They are free to provide any influencing factors that they wish. Insightful is the fact that 19% of first quarter 2018 respondents cited economic stress/pessimism as a perceived factor, which represents a significant drop from 36.7% in the previous quarter and as many as 51.3% as at the second quarter of 2017. This latest percentage thus represents a significant improvement.

By comparison, those that cite positive consumer sentiment as a factor are now a far greater 56.7% of survey respondents, a percentage which rose sharply from a mere 6% in the final quarter of 2017.

Delving a little deeper into the detail of the first quarter survey results, we find that 39.3% of respondents pointed to the change in the country’s president as the factor behind their perceiving positive consumer sentiment. Therefore, the majority of the group pointing towards such positive consumer sentiment did so as a result of the country’s leadership change.

Gauteng appears to be the region where housing demand has improved early in 2018 most noticeably, leading to a noticeable rise in its estate agent activity rating, from 5.3 in the previous quarter to 6.84 in the first quarter 2018 survey.

We have touted Gauteng as the 2018 outperformer, due to its superior housing affordability (house prices relative to income), something that has for a while been reflected in very strong first time buying levels in that province as first time buyers with their financial constraints are more sensitive to home affordability levels.

By comparison, in the three major coastal metros – Cape Town, Ethekwini and Nelson Mandela Bay – aggregated activity rating declined slightly from 5.28 previous to 5.21 in the first quarter of 2018.

Namibia, although slightly stronger in the first quarter of this year, remains the weak region in the rand area, with a lowly 4.5 activity rating in the first quarter of 2018.

Namibia has been experiencing a recession through much of 2017, while its housing market has run far stronger in recent years than that of South Africa, creating a significantly greater home affordability challenge in that country. These two factors are believed to be largely behind its low activity rating in recent times.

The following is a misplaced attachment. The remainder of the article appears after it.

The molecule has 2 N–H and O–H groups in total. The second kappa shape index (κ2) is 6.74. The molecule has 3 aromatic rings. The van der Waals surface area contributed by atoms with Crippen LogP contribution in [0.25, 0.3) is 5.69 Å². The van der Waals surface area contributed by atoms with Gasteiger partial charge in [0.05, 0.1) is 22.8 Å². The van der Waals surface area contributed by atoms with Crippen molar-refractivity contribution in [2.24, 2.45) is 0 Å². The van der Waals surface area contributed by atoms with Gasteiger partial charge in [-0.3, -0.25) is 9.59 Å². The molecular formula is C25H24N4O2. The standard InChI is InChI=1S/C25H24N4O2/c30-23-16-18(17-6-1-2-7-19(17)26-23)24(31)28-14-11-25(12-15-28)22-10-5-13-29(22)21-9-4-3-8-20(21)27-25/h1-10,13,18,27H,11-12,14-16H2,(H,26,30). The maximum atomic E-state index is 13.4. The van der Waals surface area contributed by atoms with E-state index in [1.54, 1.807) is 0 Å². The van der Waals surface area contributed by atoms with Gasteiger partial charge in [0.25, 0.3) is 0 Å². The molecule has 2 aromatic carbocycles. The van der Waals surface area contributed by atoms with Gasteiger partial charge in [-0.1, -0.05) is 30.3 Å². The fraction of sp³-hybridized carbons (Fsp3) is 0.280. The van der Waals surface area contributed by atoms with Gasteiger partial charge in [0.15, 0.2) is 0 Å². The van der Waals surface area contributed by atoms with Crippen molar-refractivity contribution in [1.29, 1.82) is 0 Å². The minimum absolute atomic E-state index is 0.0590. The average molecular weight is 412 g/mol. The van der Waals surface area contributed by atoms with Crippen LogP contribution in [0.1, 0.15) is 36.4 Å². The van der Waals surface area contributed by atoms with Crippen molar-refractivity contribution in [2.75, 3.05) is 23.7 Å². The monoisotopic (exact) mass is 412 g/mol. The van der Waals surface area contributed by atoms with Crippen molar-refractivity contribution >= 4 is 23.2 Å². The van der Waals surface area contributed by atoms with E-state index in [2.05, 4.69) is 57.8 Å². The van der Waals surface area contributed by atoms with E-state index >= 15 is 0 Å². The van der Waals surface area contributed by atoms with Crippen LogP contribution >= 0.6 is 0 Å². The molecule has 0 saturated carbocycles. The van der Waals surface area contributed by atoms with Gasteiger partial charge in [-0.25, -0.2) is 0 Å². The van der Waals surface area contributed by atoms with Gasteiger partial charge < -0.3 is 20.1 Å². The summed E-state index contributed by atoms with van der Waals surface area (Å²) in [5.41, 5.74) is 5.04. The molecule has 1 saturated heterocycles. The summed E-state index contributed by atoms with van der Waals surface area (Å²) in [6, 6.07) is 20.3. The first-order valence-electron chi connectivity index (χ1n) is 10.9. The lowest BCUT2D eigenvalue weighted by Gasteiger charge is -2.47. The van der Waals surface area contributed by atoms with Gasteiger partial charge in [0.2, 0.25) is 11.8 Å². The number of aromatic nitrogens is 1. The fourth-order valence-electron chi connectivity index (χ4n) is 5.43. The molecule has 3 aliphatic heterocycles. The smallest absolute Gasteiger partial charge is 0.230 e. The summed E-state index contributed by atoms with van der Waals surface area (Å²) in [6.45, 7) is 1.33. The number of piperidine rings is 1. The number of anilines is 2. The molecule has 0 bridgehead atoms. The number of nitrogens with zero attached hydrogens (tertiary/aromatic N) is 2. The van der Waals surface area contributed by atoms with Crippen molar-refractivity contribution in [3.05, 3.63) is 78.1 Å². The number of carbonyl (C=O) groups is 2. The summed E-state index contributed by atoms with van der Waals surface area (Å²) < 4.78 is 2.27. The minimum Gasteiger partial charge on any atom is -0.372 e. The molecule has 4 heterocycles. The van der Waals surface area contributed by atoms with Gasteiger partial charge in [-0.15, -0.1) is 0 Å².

Viewing the four different income areas – as self-defined by the agents – both South African and Namibia have their strongest activity ratings at the lower income area end of the area spectrum.

This has come to be expected in recent years, given a weak economic growth rate constraining household income growth, rising personal tax rates biased against the higher income groups, and with sharp increases in municipal rates and tariff bills which also work more against the higher end. All of these factors have caused a search for relative home affordability, resulting in a stronger performance at the lower end of the market.

In short, given the generally good correlation between the FNB Residential Activity Rating and the leading business cycle indicators for South Africa, a seasonally-adjusted quarter on quarter rise in this activity rating points towards a stronger housing market performance to come in the near term, and to a possible strengthening in economic growth.

Of the estate agents surveyed, there has been a major increase in the percentage of them experiencing positive consumer sentiment, and a significant decline in those perceiving economic stress/general pessimism in the market, with a sizeable portion of agents believing that the improvement in sentiment was due to the recent political leadership change in the country.

The rise in the National FNB Residential Activity Rating in the first quarter was largely driven by a rise in the activity rating in Gauteng, with a slight decline in aggregate activity rating in the major coastal metros of Ethekwini, Cape Town and Nelson Mandela Bay. This is very much in line with our expectation that Gauteng’s housing market is set to be the top performer in 2018.